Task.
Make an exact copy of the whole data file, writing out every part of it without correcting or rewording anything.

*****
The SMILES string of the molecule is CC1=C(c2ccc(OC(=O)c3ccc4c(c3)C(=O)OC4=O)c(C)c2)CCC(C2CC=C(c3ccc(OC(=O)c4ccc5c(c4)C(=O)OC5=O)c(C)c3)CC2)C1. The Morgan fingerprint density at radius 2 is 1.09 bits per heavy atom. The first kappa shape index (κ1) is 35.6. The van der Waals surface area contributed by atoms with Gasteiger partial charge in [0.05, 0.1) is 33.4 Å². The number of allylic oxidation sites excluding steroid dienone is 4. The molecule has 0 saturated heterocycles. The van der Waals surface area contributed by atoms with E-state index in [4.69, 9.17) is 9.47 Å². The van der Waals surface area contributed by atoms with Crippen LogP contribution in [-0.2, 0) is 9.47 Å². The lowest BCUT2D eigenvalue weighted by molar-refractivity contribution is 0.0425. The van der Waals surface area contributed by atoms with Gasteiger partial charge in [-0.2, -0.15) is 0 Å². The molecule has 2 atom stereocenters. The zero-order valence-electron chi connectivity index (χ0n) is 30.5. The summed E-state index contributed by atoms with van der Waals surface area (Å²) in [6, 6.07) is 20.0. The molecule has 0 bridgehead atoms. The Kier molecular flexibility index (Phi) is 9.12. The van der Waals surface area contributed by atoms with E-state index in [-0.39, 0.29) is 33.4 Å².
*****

The SMILES string of the molecule is CC1=C(c2ccc(OC(=O)c3ccc4c(c3)C(=O)OC4=O)c(C)c2)CCC(C2CC=C(c3ccc(OC(=O)c4ccc5c(c4)C(=O)OC5=O)c(C)c3)CC2)C1. The Morgan fingerprint density at radius 2 is 1.09 bits per heavy atom. The first kappa shape index (κ1) is 35.6. The van der Waals surface area contributed by atoms with Gasteiger partial charge in [0.05, 0.1) is 33.4 Å². The number of allylic oxidation sites excluding steroid dienone is 4. The molecule has 0 saturated heterocycles. The van der Waals surface area contributed by atoms with E-state index in [4.69, 9.17) is 9.47 Å². The van der Waals surface area contributed by atoms with Crippen LogP contribution in [-0.2, 0) is 9.47 Å². The lowest BCUT2D eigenvalue weighted by molar-refractivity contribution is 0.0425. The van der Waals surface area contributed by atoms with Gasteiger partial charge in [-0.2, -0.15) is 0 Å². The molecule has 2 atom stereocenters. The zero-order valence-electron chi connectivity index (χ0n) is 30.5. The summed E-state index contributed by atoms with van der Waals surface area (Å²) in [6, 6.07) is 20.0. The molecule has 0 bridgehead atoms. The Kier molecular flexibility index (Phi) is 9.12. The van der Waals surface area contributed by atoms with E-state index in [-0.39, 0.29) is 33.4 Å².